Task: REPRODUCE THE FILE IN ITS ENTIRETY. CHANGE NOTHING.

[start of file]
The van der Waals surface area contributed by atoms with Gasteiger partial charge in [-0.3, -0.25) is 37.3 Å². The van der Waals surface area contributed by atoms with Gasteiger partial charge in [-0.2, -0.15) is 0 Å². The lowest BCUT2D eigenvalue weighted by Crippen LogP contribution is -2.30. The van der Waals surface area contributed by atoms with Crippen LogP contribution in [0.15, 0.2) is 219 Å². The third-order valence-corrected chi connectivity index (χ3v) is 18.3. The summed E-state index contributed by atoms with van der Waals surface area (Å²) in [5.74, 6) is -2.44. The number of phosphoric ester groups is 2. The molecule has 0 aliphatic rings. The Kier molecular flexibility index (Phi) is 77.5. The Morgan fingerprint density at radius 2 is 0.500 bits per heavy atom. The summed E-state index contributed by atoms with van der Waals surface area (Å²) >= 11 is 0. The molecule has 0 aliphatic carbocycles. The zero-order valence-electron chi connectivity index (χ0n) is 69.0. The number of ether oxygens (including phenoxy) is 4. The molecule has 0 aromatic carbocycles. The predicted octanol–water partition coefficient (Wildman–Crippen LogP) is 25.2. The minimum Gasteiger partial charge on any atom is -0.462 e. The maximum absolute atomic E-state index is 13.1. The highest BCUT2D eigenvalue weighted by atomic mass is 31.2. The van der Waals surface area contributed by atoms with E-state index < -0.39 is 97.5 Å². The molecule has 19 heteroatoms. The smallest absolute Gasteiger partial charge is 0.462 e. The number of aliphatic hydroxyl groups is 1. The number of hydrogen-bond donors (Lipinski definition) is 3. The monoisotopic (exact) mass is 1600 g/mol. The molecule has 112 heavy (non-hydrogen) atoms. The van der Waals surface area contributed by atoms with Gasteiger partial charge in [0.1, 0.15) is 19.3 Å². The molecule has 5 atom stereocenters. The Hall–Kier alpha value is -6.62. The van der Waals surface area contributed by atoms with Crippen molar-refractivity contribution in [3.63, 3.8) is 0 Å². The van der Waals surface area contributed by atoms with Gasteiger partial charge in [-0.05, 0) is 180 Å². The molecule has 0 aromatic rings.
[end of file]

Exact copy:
The van der Waals surface area contributed by atoms with Gasteiger partial charge in [-0.3, -0.25) is 37.3 Å². The van der Waals surface area contributed by atoms with Gasteiger partial charge in [-0.2, -0.15) is 0 Å². The lowest BCUT2D eigenvalue weighted by Crippen LogP contribution is -2.30. The van der Waals surface area contributed by atoms with Crippen LogP contribution in [0.15, 0.2) is 219 Å². The third-order valence-corrected chi connectivity index (χ3v) is 18.3. The summed E-state index contributed by atoms with van der Waals surface area (Å²) in [5.74, 6) is -2.44. The number of phosphoric ester groups is 2. The molecule has 0 aliphatic rings. The Kier molecular flexibility index (Phi) is 77.5. The Morgan fingerprint density at radius 2 is 0.500 bits per heavy atom. The summed E-state index contributed by atoms with van der Waals surface area (Å²) >= 11 is 0. The molecule has 0 aliphatic carbocycles. The zero-order valence-electron chi connectivity index (χ0n) is 69.0. The number of ether oxygens (including phenoxy) is 4. The molecule has 0 aromatic carbocycles. The predicted octanol–water partition coefficient (Wildman–Crippen LogP) is 25.2. The minimum Gasteiger partial charge on any atom is -0.462 e. The maximum absolute atomic E-state index is 13.1. The highest BCUT2D eigenvalue weighted by atomic mass is 31.2. The van der Waals surface area contributed by atoms with E-state index < -0.39 is 97.5 Å². The molecule has 19 heteroatoms. The smallest absolute Gasteiger partial charge is 0.462 e. The number of aliphatic hydroxyl groups is 1. The number of hydrogen-bond donors (Lipinski definition) is 3. The monoisotopic (exact) mass is 1600 g/mol. The molecule has 112 heavy (non-hydrogen) atoms. The van der Waals surface area contributed by atoms with Gasteiger partial charge in [0.1, 0.15) is 19.3 Å². The molecule has 5 atom stereocenters. The Hall–Kier alpha value is -6.62. The van der Waals surface area contributed by atoms with Crippen molar-refractivity contribution in [3.63, 3.8) is 0 Å². The van der Waals surface area contributed by atoms with Gasteiger partial charge in [-0.05, 0) is 180 Å². The molecule has 0 aromatic rings.